We recently celebrated the release of Prairie Starport: Stories in Celebration of Candas Jane Dorsey but some of the contributors wanted to do something a bit more. And so for the next few Fridays my blog is going to feature more stories about Candas and the anthology in the form of guest posts for a mini blog series I’m calling:
Candas as Partner
by Timothy Anderson
I didn’t write a personal note to accompany my story Slough in Prairie Starport. Truthfully, I could not focus on what to say when our lives are so intertwined. So I have now distilled my thoughts about what I have learned from Candas to a few meme-worthy points.
1. Outgrowing your own successes can be painful, but the alternative is entropy.
In 1991, when we got together, Candas and I had each had our successes in different niches of the artistic community. Candas had excelled at short fiction and poetry; I performed and wrote for the stage, including being librettist-in-residence for the Canadian Opera Company.
Candas believed I could do anything, so suddenly I was writing essays and poetry, I was editing and publishing. And at times when her faith in herself or in her work might flag, I would be the critical eye saying “Don’t pull your punches. Go there.”
We encourage each other to go farther than we would on our own, whether it is in our writing or our painting or our community engagement.
2. We are the architects of our own relationships.
We were both newly single, both building community through volunteer work on various boards and activism, both with a background in communication. We both embraced an arts and crafts aesthetic of life-building: use the materials at hand, apply creativity, and celebrate the unique result.
We were the material at hand. So we built with and for each other. We realized we did not have to follow old scripts forged in prior relationships, both personal and business. I say “we”, but really it was Candas who showed me that.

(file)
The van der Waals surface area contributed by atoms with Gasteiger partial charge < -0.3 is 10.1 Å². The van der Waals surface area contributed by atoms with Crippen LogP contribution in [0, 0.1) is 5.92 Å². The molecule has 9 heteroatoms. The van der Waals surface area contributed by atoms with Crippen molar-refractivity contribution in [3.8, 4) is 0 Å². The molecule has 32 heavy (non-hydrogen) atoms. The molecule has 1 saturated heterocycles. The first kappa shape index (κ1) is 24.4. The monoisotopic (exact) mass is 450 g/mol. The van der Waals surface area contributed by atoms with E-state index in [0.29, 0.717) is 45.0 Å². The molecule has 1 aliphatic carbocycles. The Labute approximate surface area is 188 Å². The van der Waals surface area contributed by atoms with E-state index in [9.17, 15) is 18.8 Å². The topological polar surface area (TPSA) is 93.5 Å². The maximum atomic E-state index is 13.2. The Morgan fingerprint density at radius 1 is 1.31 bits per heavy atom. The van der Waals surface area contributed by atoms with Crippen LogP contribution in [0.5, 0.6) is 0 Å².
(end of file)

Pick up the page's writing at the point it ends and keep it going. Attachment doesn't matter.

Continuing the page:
Candas and Mary Woodbury and I started a writing and editing services company. Candas and her friends/colleagues started a publishing company, and I became a (not-so-)silent partner when we bought the Tesseracts imprint.
We were challenged to find an architecture that would accommodate a third person who loved us, and we decided we would.
And when these things reached the end of their lifecycles, we recognized that as part of the pattern. We grieved, and then we said “What shall we build next?”
3.There will be housework.
Candas quotes Jane Rule saying “politics is housework.” Candas notices things that need maintenance – many, many things. Whether it is for the health of society at large or the dog’s attitude toward food, Candas is ready to tackle it as part of the daily workload. Or tomorrow’s if today’s is full. A hundred small actions work to stave off entropy in what ways we can. It might not be restful, but it is meaningful.
4. Space is not a frontier, final or otherwise.
Speculative fiction is a tough business. The rate of real change in our world is so fast, we risk being ahead of our time when we write the first draft and behind our time when the book is published.
We learned that our working styles were very different and a little neutral space was a good thing. Candas runs on memory and order and focus. I run on caffeine, chaos and a critical process that looks like intuition but is likely misfiring synapses. When I express my admiration for her process, she is quick to point out that mine is as successful. And could I please do something about my chaos before visitors drop in…
We bought a house. And another house. We team-taught at MacEwan while teaching separately for other institutions. We joined the community league board. We created spaces where we are together and spaces where we are apart, and the outsides are not the frontiers. The frontiers are the places where we are challenged inside.
Candas keeps me in that frontier territory, that place where a prairie starport is most likely to appear.
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All profits from this collection will be donated to the Bent Arrow Traditional Healing Society in Candas’ name.